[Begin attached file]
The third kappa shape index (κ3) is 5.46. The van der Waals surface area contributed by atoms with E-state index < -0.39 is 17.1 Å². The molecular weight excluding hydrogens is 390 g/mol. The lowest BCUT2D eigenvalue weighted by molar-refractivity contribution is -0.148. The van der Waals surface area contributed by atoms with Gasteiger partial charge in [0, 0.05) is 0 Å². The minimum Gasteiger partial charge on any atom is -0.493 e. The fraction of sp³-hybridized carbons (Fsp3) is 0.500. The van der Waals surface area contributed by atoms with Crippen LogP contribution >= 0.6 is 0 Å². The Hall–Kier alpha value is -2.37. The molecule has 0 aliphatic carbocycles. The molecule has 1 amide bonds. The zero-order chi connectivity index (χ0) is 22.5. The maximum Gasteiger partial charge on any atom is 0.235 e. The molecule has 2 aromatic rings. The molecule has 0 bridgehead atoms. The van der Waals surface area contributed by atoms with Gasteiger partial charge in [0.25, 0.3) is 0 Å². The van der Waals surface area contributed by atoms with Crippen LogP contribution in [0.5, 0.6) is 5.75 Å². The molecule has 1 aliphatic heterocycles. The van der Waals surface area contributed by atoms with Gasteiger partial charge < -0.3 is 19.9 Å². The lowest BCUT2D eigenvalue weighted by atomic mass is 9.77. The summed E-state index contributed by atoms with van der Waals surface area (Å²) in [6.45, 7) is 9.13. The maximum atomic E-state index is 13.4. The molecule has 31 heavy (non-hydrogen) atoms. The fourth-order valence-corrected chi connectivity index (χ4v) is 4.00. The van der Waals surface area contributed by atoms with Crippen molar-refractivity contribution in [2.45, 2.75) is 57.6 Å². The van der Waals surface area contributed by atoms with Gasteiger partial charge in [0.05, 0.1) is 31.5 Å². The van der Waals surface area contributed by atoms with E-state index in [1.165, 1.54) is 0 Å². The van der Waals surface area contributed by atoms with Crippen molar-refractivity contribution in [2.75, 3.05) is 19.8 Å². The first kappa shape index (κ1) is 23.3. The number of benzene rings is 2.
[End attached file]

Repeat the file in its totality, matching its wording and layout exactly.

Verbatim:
The third kappa shape index (κ3) is 5.46. The van der Waals surface area contributed by atoms with E-state index < -0.39 is 17.1 Å². The molecular weight excluding hydrogens is 390 g/mol. The lowest BCUT2D eigenvalue weighted by molar-refractivity contribution is -0.148. The van der Waals surface area contributed by atoms with Gasteiger partial charge in [0, 0.05) is 0 Å². The minimum Gasteiger partial charge on any atom is -0.493 e. The fraction of sp³-hybridized carbons (Fsp3) is 0.500. The van der Waals surface area contributed by atoms with Crippen LogP contribution >= 0.6 is 0 Å². The Hall–Kier alpha value is -2.37. The molecule has 0 aliphatic carbocycles. The molecule has 1 amide bonds. The zero-order chi connectivity index (χ0) is 22.5. The maximum Gasteiger partial charge on any atom is 0.235 e. The molecule has 2 aromatic rings. The molecule has 0 bridgehead atoms. The van der Waals surface area contributed by atoms with Gasteiger partial charge in [0.25, 0.3) is 0 Å². The van der Waals surface area contributed by atoms with Crippen LogP contribution in [0.5, 0.6) is 5.75 Å². The molecule has 1 aliphatic heterocycles. The van der Waals surface area contributed by atoms with Gasteiger partial charge < -0.3 is 19.9 Å². The lowest BCUT2D eigenvalue weighted by atomic mass is 9.77. The summed E-state index contributed by atoms with van der Waals surface area (Å²) in [6.45, 7) is 9.13. The maximum atomic E-state index is 13.4. The molecule has 31 heavy (non-hydrogen) atoms. The fourth-order valence-corrected chi connectivity index (χ4v) is 4.00. The van der Waals surface area contributed by atoms with Crippen molar-refractivity contribution in [2.45, 2.75) is 57.6 Å². The van der Waals surface area contributed by atoms with Gasteiger partial charge in [0.05, 0.1) is 31.5 Å². The van der Waals surface area contributed by atoms with E-state index in [1.165, 1.54) is 0 Å². The van der Waals surface area contributed by atoms with Crippen molar-refractivity contribution in [2.75, 3.05) is 19.8 Å². The first kappa shape index (κ1) is 23.3. The number of benzene rings is 2.